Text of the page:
Just as nation building is a product of sustainable peace process, peace is a necessary prerequisite for positive change and growth of the society. The absence of peace in a society is a threat to developmental efforts; a direct consequence of low participation of citizens in the peace process. Unfortunately, many citizens believe only the government is saddled with the responsibility of promoting peace in the society. It should be noted that several factors can threaten societal peace. These include tribalism, ethnicity, corruption, favouritism, bad leadership, lack of education and so on. Only a well-conceived and conscious peace process can foster unity and progress in a heterogeneous continent like Africa. Granted that conflict precipitates violence which, in turn, remains a threat to peace and development in any human society, it is therefore advisable that all hands should be on deck to address any threat to peace, whether natural or human. In sum, sustainable strategic actions must be taken in a bid to stimulate national consciousness in the citizens to appreciate the benefits of unity and togetherness over and above self-interest.
This book is a compendium of empirical and well thought-out studies that x-ray a myriad of nation-building issues which constrain the much needed peace and development in Africa. With constructive submissions that draw poignant attention to the measureless potentials of the continent both in terms of human and material endowment, this volume is a conscious guide to stakeholders who are charged with the task of instilling and sustaining the much needed peace for sustainable growth and development of the black race.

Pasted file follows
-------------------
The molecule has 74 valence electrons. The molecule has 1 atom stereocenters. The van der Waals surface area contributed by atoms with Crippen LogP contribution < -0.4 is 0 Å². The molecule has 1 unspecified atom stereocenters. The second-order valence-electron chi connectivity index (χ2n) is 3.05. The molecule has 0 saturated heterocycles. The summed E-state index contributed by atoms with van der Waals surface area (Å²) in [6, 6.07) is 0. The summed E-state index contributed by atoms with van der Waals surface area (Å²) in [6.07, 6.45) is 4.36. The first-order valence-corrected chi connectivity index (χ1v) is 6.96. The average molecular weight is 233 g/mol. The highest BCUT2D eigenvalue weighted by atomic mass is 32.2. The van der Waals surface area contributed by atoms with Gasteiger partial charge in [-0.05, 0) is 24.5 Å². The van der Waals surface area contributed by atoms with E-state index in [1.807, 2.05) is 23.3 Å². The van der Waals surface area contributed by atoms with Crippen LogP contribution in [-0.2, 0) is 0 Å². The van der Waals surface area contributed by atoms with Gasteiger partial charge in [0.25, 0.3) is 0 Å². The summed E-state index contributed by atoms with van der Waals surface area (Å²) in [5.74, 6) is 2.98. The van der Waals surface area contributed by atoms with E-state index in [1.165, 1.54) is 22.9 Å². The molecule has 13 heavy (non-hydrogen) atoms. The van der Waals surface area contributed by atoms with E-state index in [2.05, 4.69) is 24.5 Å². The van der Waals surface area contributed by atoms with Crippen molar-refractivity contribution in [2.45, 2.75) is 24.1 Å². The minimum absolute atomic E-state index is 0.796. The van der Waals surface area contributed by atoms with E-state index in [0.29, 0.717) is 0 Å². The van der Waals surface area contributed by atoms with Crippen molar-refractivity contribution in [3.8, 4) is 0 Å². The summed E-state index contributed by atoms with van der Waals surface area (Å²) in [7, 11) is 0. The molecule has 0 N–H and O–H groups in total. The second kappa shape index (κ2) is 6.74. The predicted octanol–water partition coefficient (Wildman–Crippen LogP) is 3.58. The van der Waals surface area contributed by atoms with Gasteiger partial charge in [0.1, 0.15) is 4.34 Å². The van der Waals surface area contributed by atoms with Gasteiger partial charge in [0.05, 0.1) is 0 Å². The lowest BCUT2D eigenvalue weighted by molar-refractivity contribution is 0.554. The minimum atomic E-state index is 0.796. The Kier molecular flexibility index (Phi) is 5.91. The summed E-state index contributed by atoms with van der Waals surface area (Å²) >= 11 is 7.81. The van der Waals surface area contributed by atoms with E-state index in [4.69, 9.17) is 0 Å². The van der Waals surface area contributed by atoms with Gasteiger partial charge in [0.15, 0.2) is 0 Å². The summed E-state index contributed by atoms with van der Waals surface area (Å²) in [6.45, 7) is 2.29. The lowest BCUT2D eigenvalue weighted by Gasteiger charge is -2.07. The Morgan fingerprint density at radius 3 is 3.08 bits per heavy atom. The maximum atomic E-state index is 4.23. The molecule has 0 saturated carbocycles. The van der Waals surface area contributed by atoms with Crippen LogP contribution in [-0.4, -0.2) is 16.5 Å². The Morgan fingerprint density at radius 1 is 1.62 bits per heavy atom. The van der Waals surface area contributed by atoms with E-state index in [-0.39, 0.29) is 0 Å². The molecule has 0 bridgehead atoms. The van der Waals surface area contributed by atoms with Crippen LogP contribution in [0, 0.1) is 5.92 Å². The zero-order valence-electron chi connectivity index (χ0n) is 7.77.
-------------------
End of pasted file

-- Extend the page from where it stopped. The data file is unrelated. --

The volume is structured into two parts. The first comprises chapters rendered in English while the second are chapters composed in Arabic. The preference for the hybrid medium was informed by the need to allow for wider contribution of quality opinions on the subject matter. As could be discerned, the aggregate submissions pointedly address the issues of threat, conflict, social cohesion, education, cooperation, social justice and equilibrium, selflessness and good governance, among others.
Without doubt, this book is a veritable addition to contemporary discourse on peace for sustainable nation building with particular reference to Africa. It is hoped that the thought provoking impression epitomized by the book would make it a resourceful addition to the contributions by scholars in peace and development studies in particular and all curious readers in general.
Prof. Lateef F. Oladimeji, FCIPM
Dean, Faculty of Humanities and Social Sciences,
Al – Hikmah University, Ilorin
Kwara State, Nigeria.